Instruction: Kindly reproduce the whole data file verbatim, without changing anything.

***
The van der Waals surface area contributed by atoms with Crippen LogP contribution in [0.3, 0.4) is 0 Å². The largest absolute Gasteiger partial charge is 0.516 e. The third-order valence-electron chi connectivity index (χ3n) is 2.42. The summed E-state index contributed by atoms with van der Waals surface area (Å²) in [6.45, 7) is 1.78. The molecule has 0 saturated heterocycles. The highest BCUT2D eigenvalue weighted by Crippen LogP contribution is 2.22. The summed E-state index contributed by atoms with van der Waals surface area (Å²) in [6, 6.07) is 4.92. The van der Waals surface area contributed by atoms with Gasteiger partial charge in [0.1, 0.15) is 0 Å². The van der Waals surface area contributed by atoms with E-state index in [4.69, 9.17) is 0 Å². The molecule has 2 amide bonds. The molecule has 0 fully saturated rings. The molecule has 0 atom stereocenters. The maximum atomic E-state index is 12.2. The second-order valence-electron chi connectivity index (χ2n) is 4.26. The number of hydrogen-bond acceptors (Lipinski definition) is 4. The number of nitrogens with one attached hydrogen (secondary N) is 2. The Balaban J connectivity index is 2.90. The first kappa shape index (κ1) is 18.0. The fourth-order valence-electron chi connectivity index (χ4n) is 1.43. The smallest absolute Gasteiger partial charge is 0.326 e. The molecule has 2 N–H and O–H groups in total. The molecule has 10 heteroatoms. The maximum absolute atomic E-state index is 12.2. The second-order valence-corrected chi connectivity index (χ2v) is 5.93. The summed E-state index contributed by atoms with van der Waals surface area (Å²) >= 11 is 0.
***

The van der Waals surface area contributed by atoms with Crippen LogP contribution in [0.3, 0.4) is 0 Å². The largest absolute Gasteiger partial charge is 0.516 e. The third-order valence-electron chi connectivity index (χ3n) is 2.42. The summed E-state index contributed by atoms with van der Waals surface area (Å²) in [6.45, 7) is 1.78. The molecule has 0 saturated heterocycles. The highest BCUT2D eigenvalue weighted by Crippen LogP contribution is 2.22. The summed E-state index contributed by atoms with van der Waals surface area (Å²) in [6, 6.07) is 4.92. The van der Waals surface area contributed by atoms with Gasteiger partial charge in [0.1, 0.15) is 0 Å². The van der Waals surface area contributed by atoms with E-state index in [4.69, 9.17) is 0 Å². The molecule has 2 amide bonds. The molecule has 0 fully saturated rings. The molecule has 0 atom stereocenters. The maximum atomic E-state index is 12.2. The second-order valence-electron chi connectivity index (χ2n) is 4.26. The number of hydrogen-bond acceptors (Lipinski definition) is 4. The number of nitrogens with one attached hydrogen (secondary N) is 2. The Balaban J connectivity index is 2.90. The first kappa shape index (κ1) is 18.0. The fourth-order valence-electron chi connectivity index (χ4n) is 1.43. The smallest absolute Gasteiger partial charge is 0.326 e. The molecule has 2 N–H and O–H groups in total. The molecule has 10 heteroatoms. The maximum absolute atomic E-state index is 12.2. The second-order valence-corrected chi connectivity index (χ2v) is 5.93. The summed E-state index contributed by atoms with van der Waals surface area (Å²) >= 11 is 0.